Willis Gidney

Created by Thomas Kaufman

It took me quite a while to warm to WILLIS GIDNEY, the “half-assed” young, streetwise DC private eye/scam artist hero of Drink the Tea (2010), an occasionally frustrating but ultimately promising debut, the winner of the 2011 St. Martin’s Press/Private Eye Writers of America Best First Novel Contest.

Initially, I wasn’t even sure if I liked Gidney all that much – he seemed vaguely defined, inexplicably abrasive and obnoxious at times, not particularly intelligent and too cute by half, more amusing to himself than to readers. And then somewhere along the way, about the time he takes it upon himself to apologize to a young waitress for someone else’s rudeness, I realized that — despite my reservations — I was beginning to like the jerk, or at least wonder what his deal was.

The answer, it turns out, is the real mystery at the heart of this novel; not the ostensible case which involves Willis tracking the long-lost daughter of his friend, Steps Jackson, a jazz musician, and soon has the former street kid going up against a powerful congressman, a multi-national conspiracy and a frightened woman desperate to escape her own dark past. Not that that case isn’t without its own charms, but it’s the revelation of Willis’ painful childhood of abuse and neglect, jostled between endless foster homes, the street and an over-burdened and incompetent child welfare system that provides the real meat here. In fact, by the time we (and Willis) come to terms with his past, the book is almost over – bringing not the sense of closure that Kaufman might have hoped for, but anticipation for what he (and Willis) will do next.

Because if there’s a book that deserves a sequel, it’s this one. Kaufman has come up with a bold and original new detective, and he’s only scratched the surface. At the time I originally wrote this review, I ended it with “More, please.”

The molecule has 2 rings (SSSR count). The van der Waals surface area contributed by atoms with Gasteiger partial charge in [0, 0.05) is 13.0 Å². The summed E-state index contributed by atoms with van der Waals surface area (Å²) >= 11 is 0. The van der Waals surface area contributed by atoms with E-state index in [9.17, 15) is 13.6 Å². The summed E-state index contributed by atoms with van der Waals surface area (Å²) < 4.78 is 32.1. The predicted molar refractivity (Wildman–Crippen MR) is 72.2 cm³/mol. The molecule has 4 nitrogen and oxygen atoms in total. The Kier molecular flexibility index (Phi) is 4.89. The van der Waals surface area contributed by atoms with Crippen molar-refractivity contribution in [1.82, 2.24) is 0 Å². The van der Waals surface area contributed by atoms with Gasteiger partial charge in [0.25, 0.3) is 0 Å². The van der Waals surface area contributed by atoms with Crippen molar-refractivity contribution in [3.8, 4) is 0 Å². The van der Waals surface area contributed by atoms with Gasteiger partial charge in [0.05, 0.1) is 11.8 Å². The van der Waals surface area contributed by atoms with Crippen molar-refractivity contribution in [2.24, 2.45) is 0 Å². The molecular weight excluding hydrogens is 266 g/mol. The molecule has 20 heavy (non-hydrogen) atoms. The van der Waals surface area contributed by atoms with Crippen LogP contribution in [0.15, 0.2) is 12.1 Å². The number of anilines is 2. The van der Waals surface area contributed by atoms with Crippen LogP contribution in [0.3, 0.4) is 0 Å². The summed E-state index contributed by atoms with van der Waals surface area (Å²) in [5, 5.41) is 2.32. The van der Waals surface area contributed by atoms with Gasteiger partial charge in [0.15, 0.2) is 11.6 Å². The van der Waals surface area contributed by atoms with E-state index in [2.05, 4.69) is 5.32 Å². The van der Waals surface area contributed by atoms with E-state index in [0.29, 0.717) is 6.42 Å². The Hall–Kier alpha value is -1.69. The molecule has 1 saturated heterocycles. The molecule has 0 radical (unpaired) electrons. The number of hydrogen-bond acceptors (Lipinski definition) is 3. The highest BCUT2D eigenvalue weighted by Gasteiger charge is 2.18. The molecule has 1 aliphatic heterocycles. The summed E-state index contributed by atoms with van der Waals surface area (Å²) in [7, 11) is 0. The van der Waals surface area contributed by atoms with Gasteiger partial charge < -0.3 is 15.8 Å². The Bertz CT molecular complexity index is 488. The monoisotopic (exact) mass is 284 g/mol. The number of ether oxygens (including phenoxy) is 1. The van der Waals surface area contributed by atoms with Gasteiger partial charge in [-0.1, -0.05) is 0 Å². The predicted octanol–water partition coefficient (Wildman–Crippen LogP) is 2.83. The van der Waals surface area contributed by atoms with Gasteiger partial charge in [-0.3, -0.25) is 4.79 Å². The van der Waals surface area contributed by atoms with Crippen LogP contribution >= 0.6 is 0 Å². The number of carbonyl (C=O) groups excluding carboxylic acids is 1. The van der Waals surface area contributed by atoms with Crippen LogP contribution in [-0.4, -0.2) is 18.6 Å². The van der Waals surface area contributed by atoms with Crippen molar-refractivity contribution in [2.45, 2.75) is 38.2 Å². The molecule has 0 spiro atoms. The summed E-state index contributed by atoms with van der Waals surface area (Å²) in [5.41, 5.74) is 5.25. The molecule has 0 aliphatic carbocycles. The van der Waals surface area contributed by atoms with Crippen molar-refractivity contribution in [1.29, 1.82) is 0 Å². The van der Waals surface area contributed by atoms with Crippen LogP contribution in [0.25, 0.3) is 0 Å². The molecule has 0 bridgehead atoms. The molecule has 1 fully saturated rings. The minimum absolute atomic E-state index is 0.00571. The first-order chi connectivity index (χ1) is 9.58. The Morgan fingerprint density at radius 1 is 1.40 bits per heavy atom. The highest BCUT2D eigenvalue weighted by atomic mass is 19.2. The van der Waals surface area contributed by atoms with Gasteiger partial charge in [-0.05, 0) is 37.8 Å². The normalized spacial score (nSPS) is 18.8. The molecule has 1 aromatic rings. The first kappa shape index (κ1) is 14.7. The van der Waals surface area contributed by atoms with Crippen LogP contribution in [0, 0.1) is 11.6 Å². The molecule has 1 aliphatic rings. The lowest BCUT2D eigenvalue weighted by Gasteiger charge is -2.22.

Apparently my request was granted, but the sequel, Steal the Show (2011), which took the same themes as Drink the Tea but ramped them up (Willis discovers an abandoned baby girl and keeps her), fell between the cracks, garnering rave reviews and selling squat. It never even made it into paperback. There were a couple of short stories, also well received, but a third novel, Face the Music, hasn’t seen the light of day so far.

Damn it. This had the potential to be a truly great series.


Since graduating from the University of Southern California with an MFA in Film Production, Thomas Kaufman has worked as a directed and/or shot documentaries and commercial and fiction film for National Geographic, the Discovery Channel, the British Broadcasting Corporation, WGBH and WNET. He has twice won the Gordon Parks Award for Cinematography, as well as an Emmy for See What I’m Saying, a documentary about deaf children.


  • “Thomas Kaufman is a welcome new voice in Washington, D.C. crime fiction.”
    — George Pelecanos
  • “Kaufman pulls off a taut, compelling tale of violence and corruption.”
    — Publisher’s Weekly (starred review)
  • “A welcome departure from the mysterious and misunderstood private eye, Gidney is a man to follow.”
    — Robert Randisi



  • “A Place for Sully” (2013, Erased and Other Stories)
  • “The Parallax Judgement” (2013, Erased and Other Stories)


  • Erased and Other Stories (2013) |  Kindle it!
Respectfully submitted by Kevin Burton Smith. A version of this entry was published in Mystery Scene. Used with permission.

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